You can stream any cartoon you want these days, and not having to show up in front of the TV at a date and time certainly takes a lot of the special-ness out of an animated special. You can watch “A Charlie Brown Christmas” in June. You can watch “It’s the Easter Beagle, Charlie Brown” in November. You can watch “It’s Arbor Day, Charlie Brown” in April. (I didn’t make that one up.) If you much watch them, though, I suggest you watch them without the kids. I never thought I’d become the mollycoddling, nanny-stating parent who won’t let their kid watch a Snoopy cartoon because Lucy called someone stupid. I’m sure when I was my daughter’s age I was sneaking off to some school chum’s rumpus room to watch Michael Myers stab people in the neck. (It was the ‘70s/’80s after all, and there was plenty of cable television to be snuck while most of the parents were busy divorcing.) I know I can have a talk with my daughter about the attitudes and language on display, but why? So she can fidget through a poorly-made cartoon about beating down a bald kid?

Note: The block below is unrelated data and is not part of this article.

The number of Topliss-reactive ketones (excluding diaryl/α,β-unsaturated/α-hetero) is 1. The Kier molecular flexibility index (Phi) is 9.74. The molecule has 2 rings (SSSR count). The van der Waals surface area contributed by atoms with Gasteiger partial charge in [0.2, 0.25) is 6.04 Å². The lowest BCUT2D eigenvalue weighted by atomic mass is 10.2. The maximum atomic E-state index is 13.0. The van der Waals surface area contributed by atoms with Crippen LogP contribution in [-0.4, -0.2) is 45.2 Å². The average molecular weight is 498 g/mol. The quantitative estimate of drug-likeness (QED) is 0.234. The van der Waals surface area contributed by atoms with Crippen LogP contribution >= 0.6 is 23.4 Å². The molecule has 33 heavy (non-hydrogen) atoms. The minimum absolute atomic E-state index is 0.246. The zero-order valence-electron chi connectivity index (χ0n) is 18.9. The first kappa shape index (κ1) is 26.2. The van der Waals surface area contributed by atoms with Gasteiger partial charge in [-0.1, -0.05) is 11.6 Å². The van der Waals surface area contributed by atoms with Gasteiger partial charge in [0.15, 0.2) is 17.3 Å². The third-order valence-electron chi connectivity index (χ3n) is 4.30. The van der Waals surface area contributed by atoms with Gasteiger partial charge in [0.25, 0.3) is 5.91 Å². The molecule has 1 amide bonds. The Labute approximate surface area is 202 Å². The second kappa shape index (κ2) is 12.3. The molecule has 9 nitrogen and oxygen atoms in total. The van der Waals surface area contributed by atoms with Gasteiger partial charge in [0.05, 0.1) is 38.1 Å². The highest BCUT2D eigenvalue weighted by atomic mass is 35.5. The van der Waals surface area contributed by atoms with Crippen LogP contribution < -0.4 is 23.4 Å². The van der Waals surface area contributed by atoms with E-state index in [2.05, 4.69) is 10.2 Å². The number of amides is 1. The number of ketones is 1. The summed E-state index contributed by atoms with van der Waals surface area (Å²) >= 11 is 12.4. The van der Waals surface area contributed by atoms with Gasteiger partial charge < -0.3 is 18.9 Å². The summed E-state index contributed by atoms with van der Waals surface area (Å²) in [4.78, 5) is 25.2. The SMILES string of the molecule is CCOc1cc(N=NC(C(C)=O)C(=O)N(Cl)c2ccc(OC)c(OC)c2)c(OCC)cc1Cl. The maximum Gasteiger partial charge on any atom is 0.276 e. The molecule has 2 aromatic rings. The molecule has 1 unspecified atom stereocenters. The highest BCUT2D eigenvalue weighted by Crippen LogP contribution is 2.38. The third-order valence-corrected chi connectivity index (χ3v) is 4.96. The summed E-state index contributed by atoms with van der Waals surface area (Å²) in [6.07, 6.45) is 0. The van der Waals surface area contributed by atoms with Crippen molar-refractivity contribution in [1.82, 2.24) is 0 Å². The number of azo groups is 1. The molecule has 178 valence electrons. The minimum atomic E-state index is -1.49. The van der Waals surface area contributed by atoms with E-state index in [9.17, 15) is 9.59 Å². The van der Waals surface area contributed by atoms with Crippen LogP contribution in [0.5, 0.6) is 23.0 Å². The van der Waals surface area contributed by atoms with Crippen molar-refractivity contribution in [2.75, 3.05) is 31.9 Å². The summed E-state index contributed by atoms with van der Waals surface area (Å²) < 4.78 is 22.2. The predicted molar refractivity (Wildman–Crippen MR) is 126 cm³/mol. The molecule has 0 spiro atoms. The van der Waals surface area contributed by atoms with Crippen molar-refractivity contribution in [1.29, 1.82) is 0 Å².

1966 brought us the Richard Speck murders, search and destroy sweeps in Tay Ninh Province and “It’s the Great Pumpkin, Charlie Brown.” Let’s leave all of those things a half-century in the past.